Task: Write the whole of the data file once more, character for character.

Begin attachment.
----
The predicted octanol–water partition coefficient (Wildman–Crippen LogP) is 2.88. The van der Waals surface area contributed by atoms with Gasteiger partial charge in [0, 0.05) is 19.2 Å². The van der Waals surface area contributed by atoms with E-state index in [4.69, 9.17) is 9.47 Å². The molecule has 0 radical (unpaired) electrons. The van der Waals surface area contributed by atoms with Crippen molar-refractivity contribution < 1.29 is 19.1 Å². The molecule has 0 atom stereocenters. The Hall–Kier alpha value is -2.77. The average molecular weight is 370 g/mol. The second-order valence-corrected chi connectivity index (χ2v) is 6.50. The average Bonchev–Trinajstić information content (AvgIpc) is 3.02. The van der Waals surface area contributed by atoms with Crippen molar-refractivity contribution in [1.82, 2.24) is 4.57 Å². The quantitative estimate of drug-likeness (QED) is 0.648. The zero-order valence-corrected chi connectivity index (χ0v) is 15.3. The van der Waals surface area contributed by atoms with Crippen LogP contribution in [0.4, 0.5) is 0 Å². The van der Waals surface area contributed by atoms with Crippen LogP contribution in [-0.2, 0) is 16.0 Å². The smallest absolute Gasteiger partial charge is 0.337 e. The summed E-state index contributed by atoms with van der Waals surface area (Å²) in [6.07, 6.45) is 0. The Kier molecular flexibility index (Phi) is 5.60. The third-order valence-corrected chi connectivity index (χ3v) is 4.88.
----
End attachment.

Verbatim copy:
The predicted octanol–water partition coefficient (Wildman–Crippen LogP) is 2.88. The van der Waals surface area contributed by atoms with Gasteiger partial charge in [0, 0.05) is 19.2 Å². The van der Waals surface area contributed by atoms with E-state index in [4.69, 9.17) is 9.47 Å². The molecule has 0 radical (unpaired) electrons. The van der Waals surface area contributed by atoms with Crippen molar-refractivity contribution < 1.29 is 19.1 Å². The molecule has 0 atom stereocenters. The Hall–Kier alpha value is -2.77. The average molecular weight is 370 g/mol. The second-order valence-corrected chi connectivity index (χ2v) is 6.50. The average Bonchev–Trinajstić information content (AvgIpc) is 3.02. The van der Waals surface area contributed by atoms with Crippen molar-refractivity contribution in [1.82, 2.24) is 4.57 Å². The quantitative estimate of drug-likeness (QED) is 0.648. The zero-order valence-corrected chi connectivity index (χ0v) is 15.3. The van der Waals surface area contributed by atoms with Crippen LogP contribution in [0.4, 0.5) is 0 Å². The van der Waals surface area contributed by atoms with Crippen LogP contribution in [-0.2, 0) is 16.0 Å². The smallest absolute Gasteiger partial charge is 0.337 e. The summed E-state index contributed by atoms with van der Waals surface area (Å²) in [6.07, 6.45) is 0. The Kier molecular flexibility index (Phi) is 5.60. The third-order valence-corrected chi connectivity index (χ3v) is 4.88.